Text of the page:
This morning, anyone who watches business news programming in the US was treated to breathless, wall-to-wall coverage of William Shatner venturing where
no man a handful of rich men and their traveling companions had gone before. The coverage of Blue Origin’s flight had me pondering two questions: 1. Did he book the trip using Priceline’s name your own price feature, and 2. When will networks cease interrupting their programming for billionaires’ non-public companies shooting large phallic symbols into sub-orbit? Yet before I could consider the answers to those imponderables, Captain Kirk was safely back on Earth. I then began to consider the similarity between the brief spaceflight and the recent activity in the US stock market.
Lately, pre-market futures and early cash trading has shown a tendency to blast off around the market’s opening, only to gently parachute lower afterwards. Consider the following chart:
December E-mini S&P 500 Index Futures (ES), Intraday Graph from 9 to 9:45 EDT, 10 Trading Days
We see a pattern here. Either in the time directly leading up to the open, or immediately thereafter, there is a ramp up in ES futures. On most of the mornings, the ramp is short-lived. It is my opinion that these bumps are caused by reflexive buying – meaning that traders buy futures before the open because they have a history of rallying shortly thereafter. I’m frankly not sure if it’s strictly algorithmic (e.g. if it’s 9AM, buy, then sell at 9:45), or if some traders attempt to lure less wary traders into the market so that the first group can sell to the second higher prices. I suspect it’s some of each.
In a video posted yesterday, I used the term “suckers rally” to refer to the latter technique, and that has been applicable over some of the past few sessions. We closed lower on 6 of the 9 trading days shown in the graph above, yet we saw the pattern hold even on those days (the 10th is today, and we’re still open). There can certainly be valid reasons to buy stocks when the market opens, but doing so reflexively – simply because they’re rising at that moment in time – is not proving to be one of them.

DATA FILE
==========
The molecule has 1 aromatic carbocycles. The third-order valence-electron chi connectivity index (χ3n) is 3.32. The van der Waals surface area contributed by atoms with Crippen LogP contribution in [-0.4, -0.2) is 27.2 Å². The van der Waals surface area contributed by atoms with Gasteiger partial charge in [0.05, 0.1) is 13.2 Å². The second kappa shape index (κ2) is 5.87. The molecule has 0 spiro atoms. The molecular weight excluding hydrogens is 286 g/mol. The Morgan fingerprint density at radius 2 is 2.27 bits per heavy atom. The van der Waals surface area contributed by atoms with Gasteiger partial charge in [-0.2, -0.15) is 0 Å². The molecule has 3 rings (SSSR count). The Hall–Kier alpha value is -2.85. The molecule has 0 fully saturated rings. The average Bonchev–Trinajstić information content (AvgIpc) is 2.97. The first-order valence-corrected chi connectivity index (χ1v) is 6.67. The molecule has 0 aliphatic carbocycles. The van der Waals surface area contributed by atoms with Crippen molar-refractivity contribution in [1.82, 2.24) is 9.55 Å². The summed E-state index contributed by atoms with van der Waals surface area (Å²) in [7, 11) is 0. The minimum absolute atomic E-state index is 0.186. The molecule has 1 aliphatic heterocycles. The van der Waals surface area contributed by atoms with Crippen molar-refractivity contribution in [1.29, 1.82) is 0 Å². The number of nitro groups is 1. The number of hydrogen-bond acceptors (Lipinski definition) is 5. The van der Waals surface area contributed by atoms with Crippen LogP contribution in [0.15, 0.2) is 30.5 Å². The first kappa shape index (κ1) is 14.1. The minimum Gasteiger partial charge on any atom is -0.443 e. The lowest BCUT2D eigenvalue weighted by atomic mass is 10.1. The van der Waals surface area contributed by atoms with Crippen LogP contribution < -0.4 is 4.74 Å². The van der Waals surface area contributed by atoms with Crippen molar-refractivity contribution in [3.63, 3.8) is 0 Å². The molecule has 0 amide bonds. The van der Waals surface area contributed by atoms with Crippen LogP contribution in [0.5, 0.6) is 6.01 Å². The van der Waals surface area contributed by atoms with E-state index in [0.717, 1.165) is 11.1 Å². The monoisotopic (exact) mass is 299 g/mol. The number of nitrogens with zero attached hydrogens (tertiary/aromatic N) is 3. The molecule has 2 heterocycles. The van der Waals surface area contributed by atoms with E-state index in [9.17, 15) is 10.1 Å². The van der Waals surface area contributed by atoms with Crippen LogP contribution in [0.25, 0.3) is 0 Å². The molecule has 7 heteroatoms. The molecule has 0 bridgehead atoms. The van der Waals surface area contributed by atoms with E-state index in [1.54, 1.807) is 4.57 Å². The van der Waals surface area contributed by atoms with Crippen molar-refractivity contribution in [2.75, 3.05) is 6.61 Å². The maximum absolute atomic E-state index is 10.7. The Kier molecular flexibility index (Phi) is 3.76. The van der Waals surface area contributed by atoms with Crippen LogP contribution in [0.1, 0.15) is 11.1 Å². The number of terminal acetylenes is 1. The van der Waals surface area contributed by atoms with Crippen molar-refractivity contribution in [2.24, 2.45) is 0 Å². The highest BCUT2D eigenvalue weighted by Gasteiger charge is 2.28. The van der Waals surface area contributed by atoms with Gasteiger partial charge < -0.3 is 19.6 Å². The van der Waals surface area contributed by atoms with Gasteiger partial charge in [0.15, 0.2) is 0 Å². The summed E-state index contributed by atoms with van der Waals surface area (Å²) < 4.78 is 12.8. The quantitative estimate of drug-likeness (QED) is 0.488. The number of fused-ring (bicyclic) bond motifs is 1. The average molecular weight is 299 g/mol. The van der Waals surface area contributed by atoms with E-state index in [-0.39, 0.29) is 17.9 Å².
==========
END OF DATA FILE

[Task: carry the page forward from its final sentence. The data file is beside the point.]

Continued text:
While we’re discussing intraday trading patterns, it seems like a good time to check in once again with the afternoon fade that we noticed about a month ago (The Noon Swoon – Traders’ Insight (tradersinsight.news)) At the time we were seeing major indices fade during the afternoon on both up and down days. We attributed it to a lack of demand from large institutions who tend to work large orders throughout the day. Optimistic traders bought stocks in the morning, anticipating the usual follow-through buying from large institutions, only to sell their longs when those buy orders proved elusive.
Successful traders aren’t stupid. Just as they (or their algorithms) notice reliable patterns, they also notice when a pattern is no longer profitable. We see that in the chart below, which picks up after our piece was published:
S&P 500 Index (SPX) Intraday Graph from 11:30-16:00, 23 Trading Days
It is obvious that traders had recognized that the pattern had become less reliable. Patterns that rely upon someone else to take a trader out of a position usually do. If one is buying because they have a valid reason to believe that stocks will rise, then that may or may not work. If one is buying simply because they are hoping to get ahead of someone else’s order, that is likely to fail. And eventually those who fail will stop doing it. (That said, the pattern of afternoon selling has become quite reliable over the past 4 days. But that is a very small sample.)
The lesson here is simple. It can be quite profitable for traders to spot consistent patterns in the market, and by all means they should attempt to do so. But it is equally important to consider why that pattern might be working the way it does and what could cause it to stop working. All patterns come to an end eventually. Those that rely upon some sort of analysis tend to work better than those that are based simply on some other set of buyers or sellers to reliably appear simply because they have done so in the past. Those other traders recognize patterns too, and don’t want to be victimized by them. A pattern that relies solely upon others to show up can shoot up and fade out as quickly as a billionaire’s space flight.
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